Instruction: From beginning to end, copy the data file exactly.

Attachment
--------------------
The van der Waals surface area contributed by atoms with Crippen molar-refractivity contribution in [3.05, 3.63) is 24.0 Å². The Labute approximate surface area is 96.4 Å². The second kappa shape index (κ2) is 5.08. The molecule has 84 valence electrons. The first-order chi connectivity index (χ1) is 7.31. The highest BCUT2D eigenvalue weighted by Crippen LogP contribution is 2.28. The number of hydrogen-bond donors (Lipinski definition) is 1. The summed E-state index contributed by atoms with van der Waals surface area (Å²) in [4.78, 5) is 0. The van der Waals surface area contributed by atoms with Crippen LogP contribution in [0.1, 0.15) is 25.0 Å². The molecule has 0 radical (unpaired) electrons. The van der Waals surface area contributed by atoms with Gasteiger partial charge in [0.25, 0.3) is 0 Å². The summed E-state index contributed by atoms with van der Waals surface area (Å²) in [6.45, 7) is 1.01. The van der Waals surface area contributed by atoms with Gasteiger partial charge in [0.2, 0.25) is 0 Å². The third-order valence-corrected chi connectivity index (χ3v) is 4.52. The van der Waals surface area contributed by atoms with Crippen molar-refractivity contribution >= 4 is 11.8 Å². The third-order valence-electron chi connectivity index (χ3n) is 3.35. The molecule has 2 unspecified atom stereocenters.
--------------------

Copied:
The van der Waals surface area contributed by atoms with Crippen molar-refractivity contribution in [3.05, 3.63) is 24.0 Å². The Labute approximate surface area is 96.4 Å². The second kappa shape index (κ2) is 5.08. The molecule has 84 valence electrons. The first-order chi connectivity index (χ1) is 7.31. The highest BCUT2D eigenvalue weighted by Crippen LogP contribution is 2.28. The number of hydrogen-bond donors (Lipinski definition) is 1. The summed E-state index contributed by atoms with van der Waals surface area (Å²) in [4.78, 5) is 0. The van der Waals surface area contributed by atoms with Crippen LogP contribution in [0.1, 0.15) is 25.0 Å². The molecule has 0 radical (unpaired) electrons. The van der Waals surface area contributed by atoms with Gasteiger partial charge in [0.25, 0.3) is 0 Å². The summed E-state index contributed by atoms with van der Waals surface area (Å²) in [6.45, 7) is 1.01. The van der Waals surface area contributed by atoms with Gasteiger partial charge in [0.2, 0.25) is 0 Å². The third-order valence-corrected chi connectivity index (χ3v) is 4.52. The van der Waals surface area contributed by atoms with Crippen molar-refractivity contribution >= 4 is 11.8 Å². The third-order valence-electron chi connectivity index (χ3n) is 3.35. The molecule has 2 unspecified atom stereocenters.